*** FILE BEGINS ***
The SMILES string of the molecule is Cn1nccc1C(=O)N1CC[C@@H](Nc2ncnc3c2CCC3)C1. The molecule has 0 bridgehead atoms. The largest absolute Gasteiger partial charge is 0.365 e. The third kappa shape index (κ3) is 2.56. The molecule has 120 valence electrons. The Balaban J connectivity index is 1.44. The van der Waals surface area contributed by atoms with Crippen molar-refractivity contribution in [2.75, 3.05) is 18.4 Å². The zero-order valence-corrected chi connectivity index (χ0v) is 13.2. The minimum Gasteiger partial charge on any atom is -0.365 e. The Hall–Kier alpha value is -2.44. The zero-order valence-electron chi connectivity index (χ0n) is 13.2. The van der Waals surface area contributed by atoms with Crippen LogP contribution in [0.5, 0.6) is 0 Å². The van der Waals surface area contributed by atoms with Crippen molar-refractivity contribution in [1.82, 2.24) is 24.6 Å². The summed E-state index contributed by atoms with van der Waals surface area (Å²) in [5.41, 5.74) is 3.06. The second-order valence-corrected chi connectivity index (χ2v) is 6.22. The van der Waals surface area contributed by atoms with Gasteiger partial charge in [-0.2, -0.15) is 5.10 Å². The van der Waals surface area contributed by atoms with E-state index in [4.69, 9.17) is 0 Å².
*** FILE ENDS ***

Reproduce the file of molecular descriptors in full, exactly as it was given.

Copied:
The SMILES string of the molecule is Cn1nccc1C(=O)N1CC[C@@H](Nc2ncnc3c2CCC3)C1. The molecule has 0 bridgehead atoms. The largest absolute Gasteiger partial charge is 0.365 e. The third kappa shape index (κ3) is 2.56. The molecule has 120 valence electrons. The Balaban J connectivity index is 1.44. The van der Waals surface area contributed by atoms with Crippen molar-refractivity contribution in [2.75, 3.05) is 18.4 Å². The zero-order valence-corrected chi connectivity index (χ0v) is 13.2. The minimum Gasteiger partial charge on any atom is -0.365 e. The Hall–Kier alpha value is -2.44. The zero-order valence-electron chi connectivity index (χ0n) is 13.2. The van der Waals surface area contributed by atoms with Crippen LogP contribution in [0.5, 0.6) is 0 Å². The van der Waals surface area contributed by atoms with Crippen molar-refractivity contribution in [1.82, 2.24) is 24.6 Å². The summed E-state index contributed by atoms with van der Waals surface area (Å²) in [5.41, 5.74) is 3.06. The second-order valence-corrected chi connectivity index (χ2v) is 6.22. The van der Waals surface area contributed by atoms with Gasteiger partial charge in [-0.2, -0.15) is 5.10 Å². The van der Waals surface area contributed by atoms with E-state index in [4.69, 9.17) is 0 Å².